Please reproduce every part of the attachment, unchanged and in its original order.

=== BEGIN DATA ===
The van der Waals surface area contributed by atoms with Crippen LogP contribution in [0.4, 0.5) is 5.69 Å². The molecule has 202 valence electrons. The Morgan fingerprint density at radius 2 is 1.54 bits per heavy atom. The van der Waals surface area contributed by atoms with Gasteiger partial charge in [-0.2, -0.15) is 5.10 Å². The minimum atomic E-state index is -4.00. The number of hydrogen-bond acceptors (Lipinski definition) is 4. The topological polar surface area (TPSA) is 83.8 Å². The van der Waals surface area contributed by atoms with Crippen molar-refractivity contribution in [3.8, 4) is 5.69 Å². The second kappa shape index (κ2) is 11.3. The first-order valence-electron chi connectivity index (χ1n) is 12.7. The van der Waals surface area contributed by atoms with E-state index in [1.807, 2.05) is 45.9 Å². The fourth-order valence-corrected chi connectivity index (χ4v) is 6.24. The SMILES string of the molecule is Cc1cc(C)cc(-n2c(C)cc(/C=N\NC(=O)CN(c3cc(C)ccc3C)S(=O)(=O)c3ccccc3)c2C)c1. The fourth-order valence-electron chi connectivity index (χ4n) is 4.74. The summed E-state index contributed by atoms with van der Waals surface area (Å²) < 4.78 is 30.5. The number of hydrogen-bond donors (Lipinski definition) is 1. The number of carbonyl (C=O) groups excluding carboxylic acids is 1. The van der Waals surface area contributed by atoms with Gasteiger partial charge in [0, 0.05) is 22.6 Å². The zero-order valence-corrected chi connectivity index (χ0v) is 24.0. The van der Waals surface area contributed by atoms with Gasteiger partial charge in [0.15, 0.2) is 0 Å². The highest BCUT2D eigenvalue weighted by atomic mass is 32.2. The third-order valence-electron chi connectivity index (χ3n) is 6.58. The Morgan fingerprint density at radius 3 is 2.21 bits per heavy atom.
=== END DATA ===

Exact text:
The van der Waals surface area contributed by atoms with Crippen LogP contribution in [0.4, 0.5) is 5.69 Å². The molecule has 202 valence electrons. The Morgan fingerprint density at radius 2 is 1.54 bits per heavy atom. The van der Waals surface area contributed by atoms with Gasteiger partial charge in [-0.2, -0.15) is 5.10 Å². The minimum atomic E-state index is -4.00. The number of hydrogen-bond acceptors (Lipinski definition) is 4. The topological polar surface area (TPSA) is 83.8 Å². The van der Waals surface area contributed by atoms with Crippen molar-refractivity contribution in [3.8, 4) is 5.69 Å². The second kappa shape index (κ2) is 11.3. The first-order valence-electron chi connectivity index (χ1n) is 12.7. The van der Waals surface area contributed by atoms with E-state index in [1.807, 2.05) is 45.9 Å². The fourth-order valence-corrected chi connectivity index (χ4v) is 6.24. The SMILES string of the molecule is Cc1cc(C)cc(-n2c(C)cc(/C=N\NC(=O)CN(c3cc(C)ccc3C)S(=O)(=O)c3ccccc3)c2C)c1. The fourth-order valence-electron chi connectivity index (χ4n) is 4.74. The summed E-state index contributed by atoms with van der Waals surface area (Å²) < 4.78 is 30.5. The number of hydrogen-bond donors (Lipinski definition) is 1. The number of carbonyl (C=O) groups excluding carboxylic acids is 1. The van der Waals surface area contributed by atoms with Gasteiger partial charge in [0, 0.05) is 22.6 Å². The zero-order valence-corrected chi connectivity index (χ0v) is 24.0. The van der Waals surface area contributed by atoms with Gasteiger partial charge in [0.15, 0.2) is 0 Å². The highest BCUT2D eigenvalue weighted by atomic mass is 32.2. The third-order valence-electron chi connectivity index (χ3n) is 6.58. The Morgan fingerprint density at radius 3 is 2.21 bits per heavy atom.